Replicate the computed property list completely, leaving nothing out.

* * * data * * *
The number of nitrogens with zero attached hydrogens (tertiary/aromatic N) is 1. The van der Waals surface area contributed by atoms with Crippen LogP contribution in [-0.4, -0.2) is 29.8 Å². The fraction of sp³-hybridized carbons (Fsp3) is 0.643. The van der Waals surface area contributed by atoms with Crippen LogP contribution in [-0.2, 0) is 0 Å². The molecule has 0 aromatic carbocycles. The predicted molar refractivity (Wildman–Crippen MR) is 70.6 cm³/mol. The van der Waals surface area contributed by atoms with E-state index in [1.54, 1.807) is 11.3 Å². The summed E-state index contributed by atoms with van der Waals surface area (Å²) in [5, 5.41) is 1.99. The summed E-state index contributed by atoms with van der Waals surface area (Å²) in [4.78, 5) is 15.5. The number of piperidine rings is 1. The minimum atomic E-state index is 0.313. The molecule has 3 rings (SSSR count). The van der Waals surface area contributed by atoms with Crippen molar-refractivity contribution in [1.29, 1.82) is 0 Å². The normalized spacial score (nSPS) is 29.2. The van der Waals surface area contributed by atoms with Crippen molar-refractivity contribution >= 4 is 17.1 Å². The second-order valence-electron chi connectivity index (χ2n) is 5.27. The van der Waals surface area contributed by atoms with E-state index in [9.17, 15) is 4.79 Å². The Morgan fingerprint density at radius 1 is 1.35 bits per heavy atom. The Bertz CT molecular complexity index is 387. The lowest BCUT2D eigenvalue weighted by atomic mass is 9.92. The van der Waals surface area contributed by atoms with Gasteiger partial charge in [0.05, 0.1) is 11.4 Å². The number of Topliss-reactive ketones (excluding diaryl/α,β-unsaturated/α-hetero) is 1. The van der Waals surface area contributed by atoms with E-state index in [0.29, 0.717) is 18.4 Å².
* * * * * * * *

The number of nitrogens with zero attached hydrogens (tertiary/aromatic N) is 1. The van der Waals surface area contributed by atoms with Crippen LogP contribution in [-0.4, -0.2) is 29.8 Å². The fraction of sp³-hybridized carbons (Fsp3) is 0.643. The van der Waals surface area contributed by atoms with Crippen LogP contribution in [-0.2, 0) is 0 Å². The molecule has 0 aromatic carbocycles. The predicted molar refractivity (Wildman–Crippen MR) is 70.6 cm³/mol. The van der Waals surface area contributed by atoms with E-state index in [1.54, 1.807) is 11.3 Å². The summed E-state index contributed by atoms with van der Waals surface area (Å²) in [5, 5.41) is 1.99. The summed E-state index contributed by atoms with van der Waals surface area (Å²) in [4.78, 5) is 15.5. The number of piperidine rings is 1. The minimum atomic E-state index is 0.313. The molecule has 3 rings (SSSR count). The van der Waals surface area contributed by atoms with Crippen molar-refractivity contribution in [1.29, 1.82) is 0 Å². The normalized spacial score (nSPS) is 29.2. The van der Waals surface area contributed by atoms with Crippen molar-refractivity contribution >= 4 is 17.1 Å². The second-order valence-electron chi connectivity index (χ2n) is 5.27. The van der Waals surface area contributed by atoms with E-state index in [9.17, 15) is 4.79 Å². The Morgan fingerprint density at radius 1 is 1.35 bits per heavy atom. The Bertz CT molecular complexity index is 387. The lowest BCUT2D eigenvalue weighted by atomic mass is 9.92. The van der Waals surface area contributed by atoms with Gasteiger partial charge in [0.05, 0.1) is 11.4 Å². The number of Topliss-reactive ketones (excluding diaryl/α,β-unsaturated/α-hetero) is 1. The van der Waals surface area contributed by atoms with E-state index in [0.29, 0.717) is 18.4 Å².